WINNER: Illinois' pass defense. Wow, the Illini held Ohio State to 17 yards on Saturday! That's quite an accomplishment! Yep, 17 yards on 1-4 passing. But wait... if the Buckeyes only passed four times for the entire game, then that means... uh-oh.

LOSER: Illinois' rush defense. Oh, there's the rest of the story. Ohio State rushed 51 times to the four passes, totalling 211 yards on the ground, and Dan Herron led the way with 113 yards in his first game back from suspension. Honestly, Illinois' effort on defense wasn't bad, and holding OSU to 4.1 yards a pop on the ground isn't really cause for panic, but this was an Illini rush defense that had been ranked ninth in the nation coming into the week, averaging 2.3 yards per carry given up. The Illini front seven had a reputation to uphold, and it didn't do a great job of it. 

WINNER: Somehow, inexplicably, Penn State. Penn State is 6-1 and on the verge of being in the Top 25. That is amazing news to anyone who has watched Penn State play, because the Nittany Lions are, at times, bafflingly bad on offense. The QB rotation between Matt McGloin and Rob Bolden continues to confound PSU fans, the rushing game comes and goes, and Penn State has now beaten the foursome of Temple, Indiana, Iowa, and Purdue by a grand total of 25 points. This team should not be 6-1, but there's no "should" column next to wins and losses.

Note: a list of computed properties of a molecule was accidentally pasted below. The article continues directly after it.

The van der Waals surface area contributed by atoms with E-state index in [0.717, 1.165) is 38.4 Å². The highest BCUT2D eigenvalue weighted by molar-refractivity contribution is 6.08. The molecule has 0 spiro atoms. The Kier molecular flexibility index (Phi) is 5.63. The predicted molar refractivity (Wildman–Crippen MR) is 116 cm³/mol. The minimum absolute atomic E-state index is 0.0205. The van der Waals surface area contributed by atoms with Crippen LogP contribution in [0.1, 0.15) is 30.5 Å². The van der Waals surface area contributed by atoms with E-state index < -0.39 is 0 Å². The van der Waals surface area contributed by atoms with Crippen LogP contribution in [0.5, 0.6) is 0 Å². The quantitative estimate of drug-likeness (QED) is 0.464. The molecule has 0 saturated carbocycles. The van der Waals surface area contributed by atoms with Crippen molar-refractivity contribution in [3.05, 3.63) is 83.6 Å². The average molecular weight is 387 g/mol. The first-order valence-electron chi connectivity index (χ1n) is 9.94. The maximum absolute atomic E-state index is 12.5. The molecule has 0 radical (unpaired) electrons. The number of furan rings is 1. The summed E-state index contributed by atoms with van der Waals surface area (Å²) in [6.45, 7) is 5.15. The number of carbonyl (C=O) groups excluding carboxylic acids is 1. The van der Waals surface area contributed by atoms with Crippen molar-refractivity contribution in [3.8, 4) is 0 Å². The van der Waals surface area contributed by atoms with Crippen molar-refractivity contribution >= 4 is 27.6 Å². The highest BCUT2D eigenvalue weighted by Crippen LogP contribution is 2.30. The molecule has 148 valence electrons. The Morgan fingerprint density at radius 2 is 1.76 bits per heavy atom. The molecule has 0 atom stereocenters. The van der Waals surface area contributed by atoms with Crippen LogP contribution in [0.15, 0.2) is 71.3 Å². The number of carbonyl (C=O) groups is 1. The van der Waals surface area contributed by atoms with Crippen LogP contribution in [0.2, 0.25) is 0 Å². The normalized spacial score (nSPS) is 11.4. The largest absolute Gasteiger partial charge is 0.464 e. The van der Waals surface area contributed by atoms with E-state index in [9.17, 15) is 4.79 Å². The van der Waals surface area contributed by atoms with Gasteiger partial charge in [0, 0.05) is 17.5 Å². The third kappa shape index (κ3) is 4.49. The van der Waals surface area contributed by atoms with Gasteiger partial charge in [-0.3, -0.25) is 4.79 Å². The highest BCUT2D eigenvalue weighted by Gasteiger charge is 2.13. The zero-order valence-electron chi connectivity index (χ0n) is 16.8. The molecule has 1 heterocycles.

The latest victory is a 23-18 decision over hapless Purdue, a game that should have been tied in the 4th quarter at 20-all if Purdue hadn't missed a PAT then missed a 2-point conversion to make up for the missed kick. Now, to be fair, Purdue never led, PSU never let Purdue manage so much as a first down after the game was 20-18, and the game ended with Penn State up 5 and taking knees inside the Boilermaker 10 yard line, but it was still another ugly, wretched affair all around. And yet just like the 4-point win over Temple and the 6-point win over Indiana, Penn State just did all it needed for the victory, and nothing more. Hey, a win's a win.